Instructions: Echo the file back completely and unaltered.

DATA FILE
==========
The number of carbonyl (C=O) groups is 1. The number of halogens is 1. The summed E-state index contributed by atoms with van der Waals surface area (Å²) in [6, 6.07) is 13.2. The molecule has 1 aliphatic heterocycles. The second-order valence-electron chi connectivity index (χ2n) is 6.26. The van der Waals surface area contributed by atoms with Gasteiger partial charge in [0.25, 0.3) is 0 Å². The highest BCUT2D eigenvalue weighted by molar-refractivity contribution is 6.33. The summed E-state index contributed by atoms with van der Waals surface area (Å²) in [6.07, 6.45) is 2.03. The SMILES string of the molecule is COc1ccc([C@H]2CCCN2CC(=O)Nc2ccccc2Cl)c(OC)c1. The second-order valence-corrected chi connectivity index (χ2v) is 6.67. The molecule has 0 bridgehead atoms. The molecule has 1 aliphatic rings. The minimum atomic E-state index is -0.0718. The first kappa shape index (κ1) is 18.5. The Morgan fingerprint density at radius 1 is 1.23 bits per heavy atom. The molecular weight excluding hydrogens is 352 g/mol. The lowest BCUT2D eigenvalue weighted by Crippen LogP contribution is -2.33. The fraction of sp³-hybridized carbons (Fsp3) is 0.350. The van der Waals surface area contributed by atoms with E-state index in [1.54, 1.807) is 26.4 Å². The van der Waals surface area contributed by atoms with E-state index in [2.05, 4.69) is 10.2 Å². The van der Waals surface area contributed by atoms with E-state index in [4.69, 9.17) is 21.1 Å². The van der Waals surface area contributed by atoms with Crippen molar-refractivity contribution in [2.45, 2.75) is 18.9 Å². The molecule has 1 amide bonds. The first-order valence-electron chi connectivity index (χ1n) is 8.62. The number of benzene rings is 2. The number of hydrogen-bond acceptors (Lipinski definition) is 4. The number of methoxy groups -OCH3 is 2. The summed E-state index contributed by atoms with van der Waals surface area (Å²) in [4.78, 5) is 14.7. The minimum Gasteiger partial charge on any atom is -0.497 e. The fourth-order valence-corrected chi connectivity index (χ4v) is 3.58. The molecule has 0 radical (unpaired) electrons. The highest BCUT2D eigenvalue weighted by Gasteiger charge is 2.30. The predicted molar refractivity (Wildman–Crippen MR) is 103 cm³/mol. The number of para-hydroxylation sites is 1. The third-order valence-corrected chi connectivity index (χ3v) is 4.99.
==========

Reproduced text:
The number of carbonyl (C=O) groups is 1. The number of halogens is 1. The summed E-state index contributed by atoms with van der Waals surface area (Å²) in [6, 6.07) is 13.2. The molecule has 1 aliphatic heterocycles. The second-order valence-electron chi connectivity index (χ2n) is 6.26. The van der Waals surface area contributed by atoms with Gasteiger partial charge in [0.25, 0.3) is 0 Å². The highest BCUT2D eigenvalue weighted by molar-refractivity contribution is 6.33. The summed E-state index contributed by atoms with van der Waals surface area (Å²) in [6.07, 6.45) is 2.03. The SMILES string of the molecule is COc1ccc([C@H]2CCCN2CC(=O)Nc2ccccc2Cl)c(OC)c1. The second-order valence-corrected chi connectivity index (χ2v) is 6.67. The molecule has 0 bridgehead atoms. The molecule has 1 aliphatic rings. The minimum atomic E-state index is -0.0718. The first kappa shape index (κ1) is 18.5. The Morgan fingerprint density at radius 1 is 1.23 bits per heavy atom. The molecular weight excluding hydrogens is 352 g/mol. The lowest BCUT2D eigenvalue weighted by Crippen LogP contribution is -2.33. The fraction of sp³-hybridized carbons (Fsp3) is 0.350. The van der Waals surface area contributed by atoms with E-state index in [1.54, 1.807) is 26.4 Å². The van der Waals surface area contributed by atoms with E-state index in [2.05, 4.69) is 10.2 Å². The van der Waals surface area contributed by atoms with E-state index in [4.69, 9.17) is 21.1 Å². The van der Waals surface area contributed by atoms with Crippen molar-refractivity contribution in [2.45, 2.75) is 18.9 Å². The molecule has 1 amide bonds. The first-order valence-electron chi connectivity index (χ1n) is 8.62. The number of benzene rings is 2. The number of hydrogen-bond acceptors (Lipinski definition) is 4. The number of methoxy groups -OCH3 is 2. The summed E-state index contributed by atoms with van der Waals surface area (Å²) in [4.78, 5) is 14.7. The minimum Gasteiger partial charge on any atom is -0.497 e. The fourth-order valence-corrected chi connectivity index (χ4v) is 3.58. The molecule has 0 radical (unpaired) electrons. The highest BCUT2D eigenvalue weighted by Gasteiger charge is 2.30. The predicted molar refractivity (Wildman–Crippen MR) is 103 cm³/mol. The number of para-hydroxylation sites is 1. The third-order valence-corrected chi connectivity index (χ3v) is 4.99.